Biodiversity: Even at ‘safe’ levels, pesticides are having catastrophic impacts on aquatic ecosystems

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Dragonflies are taking a big hit from pesticides, even at levels deemed “safe” by lab tests. Bob Berwyn photo.

Study documents dramatic regional decline of insect species

By Summit Voice

SUMMIT COUNTY — After studying ecosystems contaminated with pesticides, scientists say they’ve been able to measure a dramatic loss of invertebrate biodiversity in polluted streams and rivers.

The study is one of the first to document the toxic effects of pesticides at a regional ecosystem level, rather than exptrapolating toxicity from lab tests.

“The current practice of risk assessment is like driving blind on the motorway”, said ecotoxicologist Matthias Liess. “To date, the approval of pesticides has primarily been based on experimental work carried out in laboratories and artificial ecosystems.” Continue reading

Study: Wild insects key to crop pollination

Wild insect populations are critical to pollinating plant life. Bob Berwyn photo.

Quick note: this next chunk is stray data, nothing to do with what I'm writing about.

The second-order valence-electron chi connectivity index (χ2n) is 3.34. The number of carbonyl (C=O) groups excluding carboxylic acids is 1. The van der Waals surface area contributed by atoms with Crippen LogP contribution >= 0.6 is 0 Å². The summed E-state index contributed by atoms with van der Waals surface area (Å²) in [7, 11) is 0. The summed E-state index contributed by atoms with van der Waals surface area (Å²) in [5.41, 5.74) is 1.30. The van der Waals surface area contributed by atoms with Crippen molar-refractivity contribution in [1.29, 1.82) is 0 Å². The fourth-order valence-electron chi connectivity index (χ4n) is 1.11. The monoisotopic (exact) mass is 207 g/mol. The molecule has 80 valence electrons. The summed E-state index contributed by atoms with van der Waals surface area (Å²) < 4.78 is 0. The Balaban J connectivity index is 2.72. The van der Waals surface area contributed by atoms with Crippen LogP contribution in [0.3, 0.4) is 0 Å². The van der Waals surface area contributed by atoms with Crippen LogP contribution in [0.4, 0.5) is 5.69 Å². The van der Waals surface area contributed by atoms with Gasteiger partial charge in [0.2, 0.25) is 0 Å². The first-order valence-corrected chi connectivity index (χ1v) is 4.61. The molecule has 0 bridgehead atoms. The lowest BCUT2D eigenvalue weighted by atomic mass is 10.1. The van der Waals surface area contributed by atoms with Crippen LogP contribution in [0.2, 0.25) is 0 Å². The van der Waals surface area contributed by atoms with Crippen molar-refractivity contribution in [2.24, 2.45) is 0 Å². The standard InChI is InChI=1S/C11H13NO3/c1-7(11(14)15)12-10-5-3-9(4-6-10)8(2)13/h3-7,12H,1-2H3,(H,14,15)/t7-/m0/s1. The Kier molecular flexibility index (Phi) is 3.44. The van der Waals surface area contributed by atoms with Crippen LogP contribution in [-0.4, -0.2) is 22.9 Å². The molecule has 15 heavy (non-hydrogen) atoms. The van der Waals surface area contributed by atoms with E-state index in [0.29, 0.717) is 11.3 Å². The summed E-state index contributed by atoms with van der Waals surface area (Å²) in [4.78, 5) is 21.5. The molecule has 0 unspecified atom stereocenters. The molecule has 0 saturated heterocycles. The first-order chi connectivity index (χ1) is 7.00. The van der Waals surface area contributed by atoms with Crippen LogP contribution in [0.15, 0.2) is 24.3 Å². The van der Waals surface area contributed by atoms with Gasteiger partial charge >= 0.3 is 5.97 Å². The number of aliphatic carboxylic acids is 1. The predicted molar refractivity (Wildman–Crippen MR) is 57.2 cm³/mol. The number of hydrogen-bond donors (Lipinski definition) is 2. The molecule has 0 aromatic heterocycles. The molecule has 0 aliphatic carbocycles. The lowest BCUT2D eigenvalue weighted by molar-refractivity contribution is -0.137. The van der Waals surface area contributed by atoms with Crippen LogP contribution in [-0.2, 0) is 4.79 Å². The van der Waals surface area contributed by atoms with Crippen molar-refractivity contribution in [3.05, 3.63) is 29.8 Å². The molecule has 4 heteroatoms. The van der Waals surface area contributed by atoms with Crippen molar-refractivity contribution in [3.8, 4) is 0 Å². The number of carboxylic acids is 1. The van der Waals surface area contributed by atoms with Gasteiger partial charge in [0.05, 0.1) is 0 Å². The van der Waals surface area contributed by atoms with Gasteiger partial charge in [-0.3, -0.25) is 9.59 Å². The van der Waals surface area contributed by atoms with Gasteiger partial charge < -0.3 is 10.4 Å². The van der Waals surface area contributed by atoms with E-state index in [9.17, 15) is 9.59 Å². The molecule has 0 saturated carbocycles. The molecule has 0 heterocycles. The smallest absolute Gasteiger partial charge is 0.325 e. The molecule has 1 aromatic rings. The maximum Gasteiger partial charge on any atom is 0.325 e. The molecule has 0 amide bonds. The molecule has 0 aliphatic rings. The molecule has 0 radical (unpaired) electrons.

Wild insect populations are critical to pollinating plant life. Bob Berwyn photo.

Honeybees augment, but don’t replace diverse insect populations

By Summit Voice

FRISCO — With a lot of recent concerns focused on the decline of honeybee populations, a new study shows that wild insects even even more important as pollinators for certain crops for crops stocked routinely with high densities of honey bees, including almonds, blueberries, mangos and watermelons.

“Our study shows that losses of wild insects from agricultural landscapes impact not only our natural heritage but also our agricultural harvests,” said Lucas A. Garibaldi, of the Universidad Nacional de Río Negro – CONICET, Argentina.

“We found that wild insects consistently enhanced the number of flowers setting fruits or seeds for a broad range of crops and agricultural practices on all continents with farmland,” Garibaldi said. “Long term, productive agricultural systems should include habitat for both honey bees and diverse wild insects. Our study prompts for the implementation of more sustainable agricultural practices.” Continue reading